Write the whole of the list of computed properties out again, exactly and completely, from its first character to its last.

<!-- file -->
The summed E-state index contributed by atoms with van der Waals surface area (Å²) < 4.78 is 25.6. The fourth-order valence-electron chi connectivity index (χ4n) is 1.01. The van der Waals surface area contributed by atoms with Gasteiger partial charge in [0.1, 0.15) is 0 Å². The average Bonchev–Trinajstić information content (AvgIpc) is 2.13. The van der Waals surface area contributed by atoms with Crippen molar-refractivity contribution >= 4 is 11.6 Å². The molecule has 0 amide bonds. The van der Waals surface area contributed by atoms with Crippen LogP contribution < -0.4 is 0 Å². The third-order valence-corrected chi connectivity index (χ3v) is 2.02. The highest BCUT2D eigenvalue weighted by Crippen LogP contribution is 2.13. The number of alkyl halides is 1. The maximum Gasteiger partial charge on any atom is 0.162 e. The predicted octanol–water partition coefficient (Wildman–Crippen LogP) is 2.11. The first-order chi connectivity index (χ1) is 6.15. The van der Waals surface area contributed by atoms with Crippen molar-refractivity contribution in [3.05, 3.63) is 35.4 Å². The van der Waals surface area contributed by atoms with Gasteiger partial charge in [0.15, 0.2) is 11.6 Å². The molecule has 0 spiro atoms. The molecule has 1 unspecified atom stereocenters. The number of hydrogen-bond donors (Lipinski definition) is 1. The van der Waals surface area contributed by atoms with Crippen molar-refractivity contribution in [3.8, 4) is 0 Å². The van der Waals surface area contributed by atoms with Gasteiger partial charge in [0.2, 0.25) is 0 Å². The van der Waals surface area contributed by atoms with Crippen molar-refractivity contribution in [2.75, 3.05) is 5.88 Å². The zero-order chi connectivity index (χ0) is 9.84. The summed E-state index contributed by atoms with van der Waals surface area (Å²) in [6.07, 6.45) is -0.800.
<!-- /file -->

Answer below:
The summed E-state index contributed by atoms with van der Waals surface area (Å²) < 4.78 is 25.6. The fourth-order valence-electron chi connectivity index (χ4n) is 1.01. The van der Waals surface area contributed by atoms with Gasteiger partial charge in [0.1, 0.15) is 0 Å². The average Bonchev–Trinajstić information content (AvgIpc) is 2.13. The van der Waals surface area contributed by atoms with Crippen molar-refractivity contribution >= 4 is 11.6 Å². The molecule has 0 amide bonds. The van der Waals surface area contributed by atoms with Crippen LogP contribution < -0.4 is 0 Å². The third-order valence-corrected chi connectivity index (χ3v) is 2.02. The highest BCUT2D eigenvalue weighted by Crippen LogP contribution is 2.13. The number of alkyl halides is 1. The maximum Gasteiger partial charge on any atom is 0.162 e. The predicted octanol–water partition coefficient (Wildman–Crippen LogP) is 2.11. The first-order chi connectivity index (χ1) is 6.15. The van der Waals surface area contributed by atoms with Crippen molar-refractivity contribution in [3.05, 3.63) is 35.4 Å². The van der Waals surface area contributed by atoms with Gasteiger partial charge in [0.15, 0.2) is 11.6 Å². The molecule has 0 spiro atoms. The molecule has 1 unspecified atom stereocenters. The number of hydrogen-bond donors (Lipinski definition) is 1. The van der Waals surface area contributed by atoms with Crippen molar-refractivity contribution in [3.8, 4) is 0 Å². The van der Waals surface area contributed by atoms with Gasteiger partial charge in [0.2, 0.25) is 0 Å². The van der Waals surface area contributed by atoms with Crippen molar-refractivity contribution in [2.75, 3.05) is 5.88 Å². The zero-order chi connectivity index (χ0) is 9.84. The summed E-state index contributed by atoms with van der Waals surface area (Å²) in [6.07, 6.45) is -0.800.